On day 139, she was admitted with increased agitation and visual disturbance. Examination was remarkable for cortical blindness. MRI revealed a new right occipital infarct (fig 1B). CSF examination was normal. Repeat angiogram on day 150 showed progression of the vascular stenoses (fig 1B). Anti-β2-GP1 G titres had increased to 56 SGU; there was no evidence of a lupus anticoagulant. A trial of intra-arterial papaverine failed to change the calibre of the vessels and improve blood flow. Renal angiography revealed arterial changes within the parenchymal vessels consistent with vasculitis. She was treated with cyclophosphamide on day 165.

Serial transcranial Doppler (TCD) studies were consistent with intracranial stenoses and on day 180 suggested improvement; the anti-β2-GP1 G titres had decreased to 24 SGU. The family declined further therapy with cyclophosphamide due to concerns over side effects. She was discharged on prednisone, 60 mg daily, tapered off over eight weeks; the taper concluded on day 228. Routine outpatient follow up two days later revealed no acute problems. The patient was ambulatory with a mild left hemiparesis and the ability to detect light and motion. On day 237 her carer brought her to the ER because of a change in behaviour and complete blindness. MRI revealed new infarcts in a watershed distribution in the right hemisphere and in the posterior parietal lobe in the left hemisphere (fig 1C). An LP revealed a recrudescence of CSF inflammation with 16 WBCs, predominantly lymphocytes. TCD suggested worsening intracranial disease, which was confirmed by angiography. Angiography also showed the development of small collateral vessels in the lenticulostriate distribution reminiscent of early moyamoya disease (fig 1C). Anti-β2-GP1 G titres had decreased to 24 SGU. She was again treated with cyclophosphamide (950 mg) and intravenous methylprednisolone (1 gm daily for three days) followed by a prednisone taper (starting at 60 mg daily).

On day 260, she was brought to the ER by her family with acute obtundation following three days of decreased nutritional intake. The international normalised ratio was 6.3. A head CT scan revealed a large left basal ganglion haemorrhage. She progressed to herniation and expired. An autopsy revealed no systemic vasculitis or arteriopathy. The proximal cerebral vasculature exhibited severe luminal narrowing in the absence of inflammation or atherosclerosis (fig 2).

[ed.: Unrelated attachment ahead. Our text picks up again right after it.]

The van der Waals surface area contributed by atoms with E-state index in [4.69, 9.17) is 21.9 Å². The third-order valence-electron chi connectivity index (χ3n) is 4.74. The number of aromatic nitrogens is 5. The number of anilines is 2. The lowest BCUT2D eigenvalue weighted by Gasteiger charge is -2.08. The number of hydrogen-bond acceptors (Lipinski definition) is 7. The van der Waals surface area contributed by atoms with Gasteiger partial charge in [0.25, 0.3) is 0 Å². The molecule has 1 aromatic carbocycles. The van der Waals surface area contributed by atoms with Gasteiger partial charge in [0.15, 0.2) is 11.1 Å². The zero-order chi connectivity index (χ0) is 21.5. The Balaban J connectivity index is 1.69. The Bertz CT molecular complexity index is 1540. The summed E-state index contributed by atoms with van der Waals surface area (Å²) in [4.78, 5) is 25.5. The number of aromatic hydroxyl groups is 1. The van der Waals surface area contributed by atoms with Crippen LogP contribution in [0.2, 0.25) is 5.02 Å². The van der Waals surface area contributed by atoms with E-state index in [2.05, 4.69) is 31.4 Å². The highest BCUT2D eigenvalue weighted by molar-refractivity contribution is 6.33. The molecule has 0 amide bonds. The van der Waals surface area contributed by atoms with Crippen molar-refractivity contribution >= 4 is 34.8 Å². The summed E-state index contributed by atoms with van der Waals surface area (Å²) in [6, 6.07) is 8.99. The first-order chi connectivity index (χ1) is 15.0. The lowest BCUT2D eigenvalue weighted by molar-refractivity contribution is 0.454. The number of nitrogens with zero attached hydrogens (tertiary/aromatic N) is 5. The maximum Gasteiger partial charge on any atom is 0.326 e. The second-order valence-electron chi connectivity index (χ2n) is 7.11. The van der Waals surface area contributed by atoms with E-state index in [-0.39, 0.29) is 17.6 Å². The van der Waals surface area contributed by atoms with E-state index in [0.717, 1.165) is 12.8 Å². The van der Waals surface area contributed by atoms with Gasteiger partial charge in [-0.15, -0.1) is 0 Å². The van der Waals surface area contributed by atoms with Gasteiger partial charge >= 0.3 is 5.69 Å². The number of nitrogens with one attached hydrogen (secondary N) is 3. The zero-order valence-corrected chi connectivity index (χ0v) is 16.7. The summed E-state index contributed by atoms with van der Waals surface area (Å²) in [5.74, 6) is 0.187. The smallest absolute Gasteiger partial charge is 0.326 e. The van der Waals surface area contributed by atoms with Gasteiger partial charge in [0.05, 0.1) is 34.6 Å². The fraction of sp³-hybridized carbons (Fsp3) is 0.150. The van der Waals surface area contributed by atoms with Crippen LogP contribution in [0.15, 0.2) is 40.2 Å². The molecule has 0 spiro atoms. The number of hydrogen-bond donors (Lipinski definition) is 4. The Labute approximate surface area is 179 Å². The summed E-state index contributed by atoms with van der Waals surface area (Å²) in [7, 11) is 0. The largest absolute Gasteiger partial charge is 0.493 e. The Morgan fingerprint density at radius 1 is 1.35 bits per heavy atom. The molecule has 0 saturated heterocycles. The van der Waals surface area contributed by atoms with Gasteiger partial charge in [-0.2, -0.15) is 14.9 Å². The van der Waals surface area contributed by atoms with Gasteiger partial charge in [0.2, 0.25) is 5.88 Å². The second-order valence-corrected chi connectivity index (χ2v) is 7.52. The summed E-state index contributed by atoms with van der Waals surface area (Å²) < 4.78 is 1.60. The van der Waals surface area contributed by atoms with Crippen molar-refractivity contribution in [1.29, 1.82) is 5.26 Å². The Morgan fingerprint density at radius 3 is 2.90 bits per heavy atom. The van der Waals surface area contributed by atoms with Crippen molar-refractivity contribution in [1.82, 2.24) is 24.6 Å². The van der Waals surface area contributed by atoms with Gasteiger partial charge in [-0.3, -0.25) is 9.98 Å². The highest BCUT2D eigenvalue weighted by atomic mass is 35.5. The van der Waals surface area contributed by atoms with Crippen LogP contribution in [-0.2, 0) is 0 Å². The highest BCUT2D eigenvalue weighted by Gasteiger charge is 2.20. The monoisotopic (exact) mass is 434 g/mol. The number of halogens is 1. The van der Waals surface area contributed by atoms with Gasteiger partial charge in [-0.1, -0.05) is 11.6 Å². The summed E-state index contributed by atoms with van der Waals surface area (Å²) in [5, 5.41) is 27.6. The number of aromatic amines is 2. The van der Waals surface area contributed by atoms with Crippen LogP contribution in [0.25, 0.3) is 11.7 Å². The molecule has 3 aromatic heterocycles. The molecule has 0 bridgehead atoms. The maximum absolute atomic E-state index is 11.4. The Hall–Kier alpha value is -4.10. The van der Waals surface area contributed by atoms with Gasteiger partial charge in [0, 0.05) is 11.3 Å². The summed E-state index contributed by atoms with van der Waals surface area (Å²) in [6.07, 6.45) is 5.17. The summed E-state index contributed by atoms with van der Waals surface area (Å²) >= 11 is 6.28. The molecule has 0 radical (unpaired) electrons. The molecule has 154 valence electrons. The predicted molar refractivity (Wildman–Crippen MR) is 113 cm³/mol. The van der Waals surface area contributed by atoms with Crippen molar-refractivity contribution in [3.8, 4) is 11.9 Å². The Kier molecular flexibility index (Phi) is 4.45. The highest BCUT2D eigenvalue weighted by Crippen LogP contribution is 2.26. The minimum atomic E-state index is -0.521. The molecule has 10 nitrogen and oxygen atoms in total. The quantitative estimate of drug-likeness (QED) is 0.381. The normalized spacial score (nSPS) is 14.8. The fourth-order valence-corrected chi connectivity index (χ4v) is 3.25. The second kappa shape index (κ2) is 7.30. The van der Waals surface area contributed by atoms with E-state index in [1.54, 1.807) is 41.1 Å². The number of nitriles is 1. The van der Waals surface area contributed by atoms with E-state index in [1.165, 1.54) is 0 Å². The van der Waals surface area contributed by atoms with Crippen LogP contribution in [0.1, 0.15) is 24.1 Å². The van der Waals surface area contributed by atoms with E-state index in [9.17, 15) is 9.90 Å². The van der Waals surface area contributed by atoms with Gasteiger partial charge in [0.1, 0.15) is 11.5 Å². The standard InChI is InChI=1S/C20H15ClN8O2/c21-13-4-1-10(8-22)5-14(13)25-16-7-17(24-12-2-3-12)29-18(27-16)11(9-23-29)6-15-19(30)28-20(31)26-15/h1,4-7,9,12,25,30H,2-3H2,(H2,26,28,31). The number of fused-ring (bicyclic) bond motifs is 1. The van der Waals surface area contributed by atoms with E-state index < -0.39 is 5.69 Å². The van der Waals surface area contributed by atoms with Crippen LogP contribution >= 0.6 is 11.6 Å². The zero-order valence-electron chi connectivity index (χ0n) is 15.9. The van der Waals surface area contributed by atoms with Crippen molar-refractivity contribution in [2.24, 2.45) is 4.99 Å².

Figure 2

 (A) Basilar artery, (B) right vertebral artery, and (C) left middle cerebral artery. The intima is markedly hyperplastic and contains a mixture of fibroblasts, smooth muscle, and collagen. There is hypercrenulation of the internal elastic laminae with focal disruption, duplication and thinning of the media. The adventitia is unremarkable. Inflammation and atherosclerosis are absent (Verhoeff–Van Gieson stain, original magnification ×40).

DISCUSSION

Vascular events are a known complication of bacterial meningitis but are usually limited to the parainfectious period.1–3 This case of postinfectious, progressive vasculopathy following pneumococcal meningitis appears to be the result of a delayed, dynamic process. A recent report by Palacio et al described a patient with late developing intracranial stenoses and benign course following H. influenzae meningitis.6 Their patient developed headache and transient neurological symptoms six weeks after hospitalisation. Angiograms performed at 2, 9, and 31 months posthospitalisation demonstrated progression followed by improvement of multifocal, intracranial stenoses. In our case, early postinfectious vasculopathy was similarly complicated by a delayed, progressive intracranial vasculopathy with a more malignant course.

The pathogenesis of this type of postinfectious vasculopathy is unknown, although infection could trigger an autoimmune process towards the cerebral blood vessels. Streptococcal infections are associated with a variety of autoimmune diseases, including glomerulonephritis, chorea, myocarditis, arthritis, tics, and obsessive compulsive disorder.7,8 Triggering of antiphospholipid antibody syndromes (APAS) is also reported following infections, and antibodies to β2-GP 1 are associated with postinfectious autoimmune APAS.9 In our patient, β2-GP 1 levels were elevated during periods of vascular disease progression, which might indicate an aberrant immune response to infection resulting in increased susceptibility to stenosis and thrombosis.

The pathogenesis of moyamoya disease is not understood. Genetic, autoimmune, and infectious aetiologies have been postulated. Autopsy studies of patients with moyamoya disease classically show intimal thickening with crenulation of the elastic lamina—inflammation is absent.10,11 Similar changes were seen in our patient. The absence of inflammation of the cerebral vessels at autopsy implies that the patient either responded to the aggressive immunomodulatory therapy or the autoimmune process spontaneously arrested.

Unfortunately, no vascular studies were done prior to the onset of the patient’s symptoms, so the possibility of pre-existing vascular disease cannot be excluded. Several pieces of evidence, however, suggest that her vascular disease was related to the meningitis. First, she was asymptomatic prior to the event. Secondly, she developed progressive stenoses with multiple infarcts over the course of her illness. Thirdly, vessels outside the subarachnoid space were spared, suggesting the vasculopathy resulted from intracranial inflammation, as is seen in meningitis.

This case illustrates the occurrence of postinfectious vasculopathy with progression to moyamoya syndrome following S. pneumoniae meningitis. Due to the progressive course, elevated anti-β2-GP 1 titres, and transient response to immunomodulatory therapy, we believe that the vasculopathy was mediated by an autoimmune process and suggests a possible pathogenesis for moyamoya syndrome.

Acknowledgments

We would like to thank William T Longstreth Jr and Christina Marra for their helpful comments.

REFERENCES

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Footnotes

  • KB is supported by KO2 NS02160–01 NST.

  • Competing interests: none declared